A characteristic feature of the synucleinopathies is that they can all begin with varying degrees of autonomic dysfunction as the sole clinical feature - implying an initial diagnosis of isolated (pure) autonomic failure 11. After a variable period of time, but usually less than 5 years, only a small number of patients remain with a pure autonomic failure phenotype, but careful follow-up is lacking 11. Most patients develop cognitive or motor abnormalities (or both) and the patient is then diagnosed with PD, DLB or MSA.

This stepwise clinical progression suggests that the neurodegenerative process can in rare cases remain confined to autonomic neurons12, but more frequently spreads to affect additional areas of the central nervous system (CNS). This unique feature of the synucleinopathies poses diagnostic challenges and potential therapeutic opportunities.

The challenges are first, to determine whether PAF is a distinct disease or is always a prodromal phase of PD, DLB or MSA and second, to discover biomarkers that predict spread to motor and cognitive neurons. Such biomarkers would allow testing of disease-modifying strategies to delay or stop the neurodegenerative process in the pre-motor or pre-dementia phase. Aim 2 will focus on defining the natural history of MSA, the most aggressive of the synucleinopathies. This prospective observational study will establish disease-specific milestones for use in future clinical trials.

Obstacles to identifying biomarkers predicting further CNS involvement are that most medical centers only see patients with synucleinopathies when they already have developed motor and cognitive involvement, and that PAF and MSA are rare disorders. In this context the Autonomic Disorders Consortium (ADC) within the Rare Diseases Clinical Research Network (RDCRN) of the National Institutes of Health (NIH) was created with the objective of providing a better understanding of the variability, progression, and natural history of neurodegenerative synucleinopathies. Continuing this observational study, and increasing its power by including additional academic centers from the U.S., South America, and Europe, will allow us to define the natural history of these diseases and establish the sensitivity and specificity of the proposed biomarkers.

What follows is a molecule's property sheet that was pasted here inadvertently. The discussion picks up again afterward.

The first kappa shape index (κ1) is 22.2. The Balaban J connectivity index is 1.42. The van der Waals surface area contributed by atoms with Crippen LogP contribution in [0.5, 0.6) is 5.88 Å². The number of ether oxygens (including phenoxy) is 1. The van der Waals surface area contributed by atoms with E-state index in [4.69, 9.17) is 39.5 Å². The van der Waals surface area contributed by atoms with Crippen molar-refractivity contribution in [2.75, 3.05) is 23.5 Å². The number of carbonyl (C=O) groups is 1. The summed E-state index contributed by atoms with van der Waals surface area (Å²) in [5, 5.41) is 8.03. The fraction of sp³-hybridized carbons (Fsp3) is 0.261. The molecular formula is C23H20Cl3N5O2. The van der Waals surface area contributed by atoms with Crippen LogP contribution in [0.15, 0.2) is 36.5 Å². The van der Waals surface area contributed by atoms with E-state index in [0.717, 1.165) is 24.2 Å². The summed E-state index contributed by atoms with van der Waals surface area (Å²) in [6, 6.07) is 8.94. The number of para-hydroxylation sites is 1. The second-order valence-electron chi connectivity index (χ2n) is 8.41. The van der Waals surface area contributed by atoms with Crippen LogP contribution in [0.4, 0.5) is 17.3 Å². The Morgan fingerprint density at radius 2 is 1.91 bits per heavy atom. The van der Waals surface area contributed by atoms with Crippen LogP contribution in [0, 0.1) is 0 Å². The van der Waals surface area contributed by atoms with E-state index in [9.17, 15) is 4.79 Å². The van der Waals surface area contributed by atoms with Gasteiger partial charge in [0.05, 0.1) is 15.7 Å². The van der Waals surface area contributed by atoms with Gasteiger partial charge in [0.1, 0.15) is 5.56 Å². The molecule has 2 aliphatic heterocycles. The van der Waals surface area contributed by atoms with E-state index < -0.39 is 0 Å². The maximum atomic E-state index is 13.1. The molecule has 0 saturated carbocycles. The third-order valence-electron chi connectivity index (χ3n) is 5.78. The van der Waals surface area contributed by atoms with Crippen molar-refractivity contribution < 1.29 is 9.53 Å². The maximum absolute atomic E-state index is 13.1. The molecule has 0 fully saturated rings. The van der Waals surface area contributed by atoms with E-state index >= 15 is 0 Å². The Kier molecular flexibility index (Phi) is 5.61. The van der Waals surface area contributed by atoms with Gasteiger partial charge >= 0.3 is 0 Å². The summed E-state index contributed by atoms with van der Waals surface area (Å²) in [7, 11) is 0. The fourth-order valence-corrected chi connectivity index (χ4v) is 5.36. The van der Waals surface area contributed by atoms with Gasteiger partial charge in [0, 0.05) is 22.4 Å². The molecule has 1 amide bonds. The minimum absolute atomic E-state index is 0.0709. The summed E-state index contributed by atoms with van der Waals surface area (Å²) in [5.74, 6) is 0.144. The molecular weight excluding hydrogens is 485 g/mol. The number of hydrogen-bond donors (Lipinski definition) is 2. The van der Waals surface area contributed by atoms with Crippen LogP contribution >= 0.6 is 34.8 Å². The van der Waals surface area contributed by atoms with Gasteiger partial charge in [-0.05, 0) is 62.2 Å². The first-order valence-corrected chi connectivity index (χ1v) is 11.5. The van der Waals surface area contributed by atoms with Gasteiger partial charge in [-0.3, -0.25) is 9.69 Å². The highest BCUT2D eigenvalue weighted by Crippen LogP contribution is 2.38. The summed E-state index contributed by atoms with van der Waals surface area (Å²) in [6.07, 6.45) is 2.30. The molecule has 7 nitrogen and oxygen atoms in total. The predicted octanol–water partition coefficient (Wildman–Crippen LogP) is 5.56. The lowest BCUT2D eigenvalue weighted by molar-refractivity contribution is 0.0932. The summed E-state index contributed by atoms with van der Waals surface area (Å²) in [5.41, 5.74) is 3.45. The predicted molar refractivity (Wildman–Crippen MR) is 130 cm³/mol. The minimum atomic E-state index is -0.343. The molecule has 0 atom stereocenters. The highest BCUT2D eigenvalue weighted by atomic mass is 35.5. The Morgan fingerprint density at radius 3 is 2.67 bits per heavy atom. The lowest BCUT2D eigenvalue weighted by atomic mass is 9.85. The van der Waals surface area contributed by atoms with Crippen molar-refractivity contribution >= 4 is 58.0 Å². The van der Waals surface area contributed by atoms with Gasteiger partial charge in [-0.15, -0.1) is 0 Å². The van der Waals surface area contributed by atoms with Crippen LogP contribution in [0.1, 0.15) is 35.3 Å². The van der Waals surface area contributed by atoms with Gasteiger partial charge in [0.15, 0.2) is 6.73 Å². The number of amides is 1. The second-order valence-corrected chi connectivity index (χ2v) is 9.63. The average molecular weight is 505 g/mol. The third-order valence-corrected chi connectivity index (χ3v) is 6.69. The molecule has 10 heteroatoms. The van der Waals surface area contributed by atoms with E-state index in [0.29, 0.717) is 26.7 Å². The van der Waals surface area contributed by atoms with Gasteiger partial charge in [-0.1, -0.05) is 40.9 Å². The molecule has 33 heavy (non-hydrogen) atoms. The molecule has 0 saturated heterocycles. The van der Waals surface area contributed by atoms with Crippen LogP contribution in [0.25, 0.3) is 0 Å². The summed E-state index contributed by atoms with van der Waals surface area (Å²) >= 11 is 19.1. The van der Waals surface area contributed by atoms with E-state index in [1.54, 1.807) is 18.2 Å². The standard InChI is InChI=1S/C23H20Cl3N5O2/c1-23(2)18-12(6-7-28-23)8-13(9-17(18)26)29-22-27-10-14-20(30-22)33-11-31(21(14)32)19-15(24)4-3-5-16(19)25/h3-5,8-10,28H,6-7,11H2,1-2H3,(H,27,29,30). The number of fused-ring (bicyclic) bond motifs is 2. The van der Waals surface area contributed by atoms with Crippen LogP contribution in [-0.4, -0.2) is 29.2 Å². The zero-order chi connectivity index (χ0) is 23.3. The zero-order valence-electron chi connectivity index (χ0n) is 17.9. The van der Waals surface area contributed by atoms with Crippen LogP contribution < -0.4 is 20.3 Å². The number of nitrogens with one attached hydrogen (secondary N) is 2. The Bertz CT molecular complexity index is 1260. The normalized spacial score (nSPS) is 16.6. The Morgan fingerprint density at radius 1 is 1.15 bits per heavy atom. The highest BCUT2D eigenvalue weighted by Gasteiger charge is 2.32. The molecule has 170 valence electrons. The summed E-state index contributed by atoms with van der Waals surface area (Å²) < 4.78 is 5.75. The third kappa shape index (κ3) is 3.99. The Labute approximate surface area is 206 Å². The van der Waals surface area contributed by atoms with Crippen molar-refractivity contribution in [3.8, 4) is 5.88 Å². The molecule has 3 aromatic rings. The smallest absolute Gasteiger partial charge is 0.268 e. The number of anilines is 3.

Details
Condition Patients With Synucleinopathies, Neurogenic Orthostatic Hypotension, Pure Autonomic Failure, REM Sleep Behavior Disorder, Parkinson Disease, Dementia With Lewy Bodies, Multiple System Atrophy, Shy-Drager Disease
Clinical Study IdentifierNCT01799915
SponsorNYU Langone Health
Last Modified on25 January 2022

Eligibility

Yes No Not Sure

Inclusion Criteria

Both male and female patients will be included
Aged 18 or over
Referred to any of the participating consortium sites with orthostatic intolerance, defined as symptoms of dizziness or lightheadedness in the standing position that disappear when supine

Exclusion Criteria

Diabetes according to the American Diabetes Association criteria
Congestive heart failure
Lupus or other collagen vascular disease
Systemic illness thought to be responsible for the orthostatic intolerance
Drug-induced orthostatic hypotension (i.e., the use of alpha-blockers, diuretics, tricyclic antidepressants or others thought by the investigator to play an important role in the patient's orthostatic hypotension)
Isolated vasovagal syncope
Inability to comply with the protocol, e.g. uncooperative attitude, inability to return for follow-up visits, and unlikelihood of completing the study